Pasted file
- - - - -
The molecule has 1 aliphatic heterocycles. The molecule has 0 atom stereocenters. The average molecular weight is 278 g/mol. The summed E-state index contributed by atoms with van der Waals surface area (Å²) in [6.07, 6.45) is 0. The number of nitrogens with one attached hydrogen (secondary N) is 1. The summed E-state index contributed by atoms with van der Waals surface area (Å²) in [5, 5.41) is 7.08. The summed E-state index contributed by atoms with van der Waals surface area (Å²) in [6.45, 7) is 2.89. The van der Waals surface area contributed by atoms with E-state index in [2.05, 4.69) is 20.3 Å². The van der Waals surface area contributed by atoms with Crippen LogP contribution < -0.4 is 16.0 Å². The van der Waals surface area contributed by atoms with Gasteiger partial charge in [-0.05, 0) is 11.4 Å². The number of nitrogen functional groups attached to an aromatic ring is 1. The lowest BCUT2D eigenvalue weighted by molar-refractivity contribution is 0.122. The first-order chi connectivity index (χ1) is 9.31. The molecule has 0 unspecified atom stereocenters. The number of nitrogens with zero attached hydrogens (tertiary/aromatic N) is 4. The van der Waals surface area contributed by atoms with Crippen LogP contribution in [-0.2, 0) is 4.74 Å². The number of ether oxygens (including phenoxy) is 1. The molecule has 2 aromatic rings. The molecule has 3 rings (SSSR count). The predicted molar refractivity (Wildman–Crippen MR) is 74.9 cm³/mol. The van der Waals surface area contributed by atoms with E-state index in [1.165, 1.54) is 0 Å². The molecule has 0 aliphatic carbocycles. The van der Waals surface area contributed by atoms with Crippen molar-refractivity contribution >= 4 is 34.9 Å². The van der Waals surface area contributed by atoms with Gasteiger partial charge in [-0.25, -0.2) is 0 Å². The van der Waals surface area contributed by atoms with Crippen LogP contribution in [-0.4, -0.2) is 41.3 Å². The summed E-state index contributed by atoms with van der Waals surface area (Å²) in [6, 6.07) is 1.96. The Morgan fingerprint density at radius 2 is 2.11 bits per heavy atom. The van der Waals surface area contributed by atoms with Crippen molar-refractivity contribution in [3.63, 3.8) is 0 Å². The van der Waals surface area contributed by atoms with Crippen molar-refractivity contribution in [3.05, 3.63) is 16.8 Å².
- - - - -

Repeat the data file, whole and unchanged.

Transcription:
The molecule has 1 aliphatic heterocycles. The molecule has 0 atom stereocenters. The average molecular weight is 278 g/mol. The summed E-state index contributed by atoms with van der Waals surface area (Å²) in [6.07, 6.45) is 0. The number of nitrogens with one attached hydrogen (secondary N) is 1. The summed E-state index contributed by atoms with van der Waals surface area (Å²) in [5, 5.41) is 7.08. The summed E-state index contributed by atoms with van der Waals surface area (Å²) in [6.45, 7) is 2.89. The van der Waals surface area contributed by atoms with E-state index in [2.05, 4.69) is 20.3 Å². The van der Waals surface area contributed by atoms with Crippen LogP contribution < -0.4 is 16.0 Å². The van der Waals surface area contributed by atoms with Gasteiger partial charge in [-0.05, 0) is 11.4 Å². The number of nitrogen functional groups attached to an aromatic ring is 1. The lowest BCUT2D eigenvalue weighted by molar-refractivity contribution is 0.122. The first-order chi connectivity index (χ1) is 9.31. The molecule has 0 unspecified atom stereocenters. The number of nitrogens with zero attached hydrogens (tertiary/aromatic N) is 4. The van der Waals surface area contributed by atoms with Crippen LogP contribution in [-0.2, 0) is 4.74 Å². The number of ether oxygens (including phenoxy) is 1. The molecule has 2 aromatic rings. The molecule has 3 rings (SSSR count). The predicted molar refractivity (Wildman–Crippen MR) is 74.9 cm³/mol. The van der Waals surface area contributed by atoms with E-state index in [1.165, 1.54) is 0 Å². The molecule has 0 aliphatic carbocycles. The van der Waals surface area contributed by atoms with Crippen molar-refractivity contribution >= 4 is 34.9 Å². The van der Waals surface area contributed by atoms with Gasteiger partial charge in [-0.25, -0.2) is 0 Å². The van der Waals surface area contributed by atoms with Crippen LogP contribution in [-0.4, -0.2) is 41.3 Å². The summed E-state index contributed by atoms with van der Waals surface area (Å²) in [6, 6.07) is 1.96. The Morgan fingerprint density at radius 2 is 2.11 bits per heavy atom. The van der Waals surface area contributed by atoms with Crippen molar-refractivity contribution in [3.63, 3.8) is 0 Å². The van der Waals surface area contributed by atoms with Crippen molar-refractivity contribution in [3.05, 3.63) is 16.8 Å².